Besides that, there were just three words in this sentence, and when I was changing the place of words - I just wanted to show a free sequence of words without the options you've offered (""Да" or "Да, есть") :)))
    And it's just YOU wanted to ask in such a form. Maybe somebody would prefer another form of the question?! :)))
    Anyway - there are no syntactical mistakes! :)))


    Thank you to unDEFER for correcting my spelling. My original post follows, but I feel others in the thread have answered the question more clearly.

    As others have indicated, yes - this is a correct sentence. I'll try to describe why it's correct.... The easiest explanation is that у меня есть is a stock phrase for "I have". If you're not happy with that explanation, read on... Technically, a more literal translation of the phrase is: "there is to me" which gives a hint as to why the phrase looks the way it does. Меня is the Genitive form of the word я and literarily means "to me." The choice of the Genitive case makes sense since it is often used to denote possession in other Russian sentences in roughly the same way that English uses the apostrophe s ('s). The thing being possessed in this phrase goes into Nominative (in this example собака) which seems strange because an English speaker would naturally think of the dog as the direct object of the sentence, but in Russian it actually acts as the subject of the sentence - (hence its declination into Nominative.) A similar situation can be seen in the sentence Мне пять лет which means "I am five years old." but which technically translates as "to me there are 5 years." Because the phraseology of some Russian expressions is different than in English, the cases of certain words will sometimes appear odd.

    Hope this helps, or at least gets you closer to the best answer.
    It`s correct and don`t pay attention to details....it`s just correct without any stupid comments:))))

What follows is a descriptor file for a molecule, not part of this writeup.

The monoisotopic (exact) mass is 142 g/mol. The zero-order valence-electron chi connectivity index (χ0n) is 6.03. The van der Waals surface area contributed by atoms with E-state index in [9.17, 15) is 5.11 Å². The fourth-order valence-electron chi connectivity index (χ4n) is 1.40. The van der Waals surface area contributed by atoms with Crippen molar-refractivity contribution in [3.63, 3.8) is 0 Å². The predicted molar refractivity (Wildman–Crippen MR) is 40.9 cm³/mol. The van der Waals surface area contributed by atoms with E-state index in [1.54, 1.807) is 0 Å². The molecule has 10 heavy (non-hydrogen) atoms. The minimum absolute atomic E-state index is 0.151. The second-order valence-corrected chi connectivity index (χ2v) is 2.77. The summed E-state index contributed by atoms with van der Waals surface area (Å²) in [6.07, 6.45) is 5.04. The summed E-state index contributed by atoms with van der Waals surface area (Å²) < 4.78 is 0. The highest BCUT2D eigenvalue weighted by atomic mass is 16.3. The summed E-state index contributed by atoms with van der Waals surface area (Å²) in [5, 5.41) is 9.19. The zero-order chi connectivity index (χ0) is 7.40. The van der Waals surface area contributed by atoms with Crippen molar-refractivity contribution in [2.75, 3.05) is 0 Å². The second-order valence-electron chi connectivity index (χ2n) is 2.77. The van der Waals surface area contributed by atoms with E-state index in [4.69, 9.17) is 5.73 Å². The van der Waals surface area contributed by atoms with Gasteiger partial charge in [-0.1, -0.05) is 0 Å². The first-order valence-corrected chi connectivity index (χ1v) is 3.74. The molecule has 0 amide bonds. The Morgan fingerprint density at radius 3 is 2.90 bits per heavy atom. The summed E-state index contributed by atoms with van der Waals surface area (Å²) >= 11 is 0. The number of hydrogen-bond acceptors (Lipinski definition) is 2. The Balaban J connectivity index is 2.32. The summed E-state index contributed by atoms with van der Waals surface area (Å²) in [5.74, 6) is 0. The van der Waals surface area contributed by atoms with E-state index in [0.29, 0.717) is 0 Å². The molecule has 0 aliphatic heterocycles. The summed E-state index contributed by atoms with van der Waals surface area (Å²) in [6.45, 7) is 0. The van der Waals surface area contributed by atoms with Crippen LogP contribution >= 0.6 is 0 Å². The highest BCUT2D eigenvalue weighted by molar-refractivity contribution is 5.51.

Абсолютно правильно! Лучше не скажешь. )

    Everything has already been said. This sentence is correct. The best way of using the phrase "у меня есть" is probably using it as a stock phrase for "I have" without thinking much about the grammatical structure of this sentence. That's what we do. But your question made me think over this problem and here's what I think.
    In order to see the logic of the language, literal translation should be applied. So, we'll do it word by word: "есть" is a form of the verb "быть" ("to be"), the preposition "у" apart from some other meanings usually means "at". Therefore, the whole phrase "у кого-то есть что-то" should be translated as "there is something at somebody".
    The genitive case here doesn't necessarily denote possession as in "встреть меня у ночного клуба" which means "meet me at the nightclub". The preposition "у" requires the genitive case no matter the meaning. The same rule is found in German (for example, "mit mir" - "with me" requires the dative case, "ohne mich" - "without me" requires the accusative case).
    But why is that structure used? Now let's think. When somebody has a dog, where's that dog? It's usually at that person's place, it's at home. When somebody asks you if you have any money, what does it mean? It means "do you have any money at you?". This logic works for any kind of possessions. When we have something, it is available to us, or in other words it is at hand (pay attention to the preposition and the verb of the last example).
    This is how I see it.
    I hope this helps.